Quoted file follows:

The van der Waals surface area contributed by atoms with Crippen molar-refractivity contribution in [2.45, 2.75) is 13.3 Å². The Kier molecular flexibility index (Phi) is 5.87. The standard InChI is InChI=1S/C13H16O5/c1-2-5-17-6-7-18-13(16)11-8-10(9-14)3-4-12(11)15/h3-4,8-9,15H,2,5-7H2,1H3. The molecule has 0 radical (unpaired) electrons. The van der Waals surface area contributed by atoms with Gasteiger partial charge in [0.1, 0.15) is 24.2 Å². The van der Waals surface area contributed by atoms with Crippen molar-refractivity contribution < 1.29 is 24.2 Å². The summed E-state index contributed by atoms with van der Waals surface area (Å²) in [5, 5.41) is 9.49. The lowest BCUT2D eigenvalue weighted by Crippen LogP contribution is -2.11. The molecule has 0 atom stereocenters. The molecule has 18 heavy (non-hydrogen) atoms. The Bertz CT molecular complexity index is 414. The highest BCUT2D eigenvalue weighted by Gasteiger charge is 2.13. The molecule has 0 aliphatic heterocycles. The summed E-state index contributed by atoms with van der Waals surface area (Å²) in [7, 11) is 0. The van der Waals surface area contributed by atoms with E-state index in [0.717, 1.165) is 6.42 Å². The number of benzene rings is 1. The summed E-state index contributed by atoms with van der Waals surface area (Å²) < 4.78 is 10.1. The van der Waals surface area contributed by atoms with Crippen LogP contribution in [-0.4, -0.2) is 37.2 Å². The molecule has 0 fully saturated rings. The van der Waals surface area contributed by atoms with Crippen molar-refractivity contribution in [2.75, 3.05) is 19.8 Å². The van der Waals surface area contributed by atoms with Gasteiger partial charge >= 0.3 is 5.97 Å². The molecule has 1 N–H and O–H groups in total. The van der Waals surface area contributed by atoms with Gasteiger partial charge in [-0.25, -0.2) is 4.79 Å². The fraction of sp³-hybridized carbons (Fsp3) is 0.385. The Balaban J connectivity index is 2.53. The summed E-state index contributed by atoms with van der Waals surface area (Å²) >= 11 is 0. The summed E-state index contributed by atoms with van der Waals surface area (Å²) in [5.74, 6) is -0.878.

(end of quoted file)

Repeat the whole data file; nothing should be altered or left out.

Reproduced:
The van der Waals surface area contributed by atoms with Crippen molar-refractivity contribution in [2.45, 2.75) is 13.3 Å². The Kier molecular flexibility index (Phi) is 5.87. The standard InChI is InChI=1S/C13H16O5/c1-2-5-17-6-7-18-13(16)11-8-10(9-14)3-4-12(11)15/h3-4,8-9,15H,2,5-7H2,1H3. The molecule has 0 radical (unpaired) electrons. The van der Waals surface area contributed by atoms with Gasteiger partial charge in [0.1, 0.15) is 24.2 Å². The van der Waals surface area contributed by atoms with Crippen molar-refractivity contribution < 1.29 is 24.2 Å². The summed E-state index contributed by atoms with van der Waals surface area (Å²) in [5, 5.41) is 9.49. The lowest BCUT2D eigenvalue weighted by Crippen LogP contribution is -2.11. The molecule has 0 atom stereocenters. The molecule has 18 heavy (non-hydrogen) atoms. The Bertz CT molecular complexity index is 414. The highest BCUT2D eigenvalue weighted by Gasteiger charge is 2.13. The molecule has 0 aliphatic heterocycles. The summed E-state index contributed by atoms with van der Waals surface area (Å²) in [7, 11) is 0. The van der Waals surface area contributed by atoms with E-state index in [0.717, 1.165) is 6.42 Å². The number of benzene rings is 1. The summed E-state index contributed by atoms with van der Waals surface area (Å²) < 4.78 is 10.1. The van der Waals surface area contributed by atoms with Crippen LogP contribution in [-0.4, -0.2) is 37.2 Å². The molecule has 0 fully saturated rings. The van der Waals surface area contributed by atoms with Crippen molar-refractivity contribution in [2.75, 3.05) is 19.8 Å². The van der Waals surface area contributed by atoms with Gasteiger partial charge >= 0.3 is 5.97 Å². The molecule has 1 N–H and O–H groups in total. The van der Waals surface area contributed by atoms with Gasteiger partial charge in [-0.25, -0.2) is 4.79 Å². The fraction of sp³-hybridized carbons (Fsp3) is 0.385. The Balaban J connectivity index is 2.53. The summed E-state index contributed by atoms with van der Waals surface area (Å²) >= 11 is 0. The summed E-state index contributed by atoms with van der Waals surface area (Å²) in [5.74, 6) is -0.878.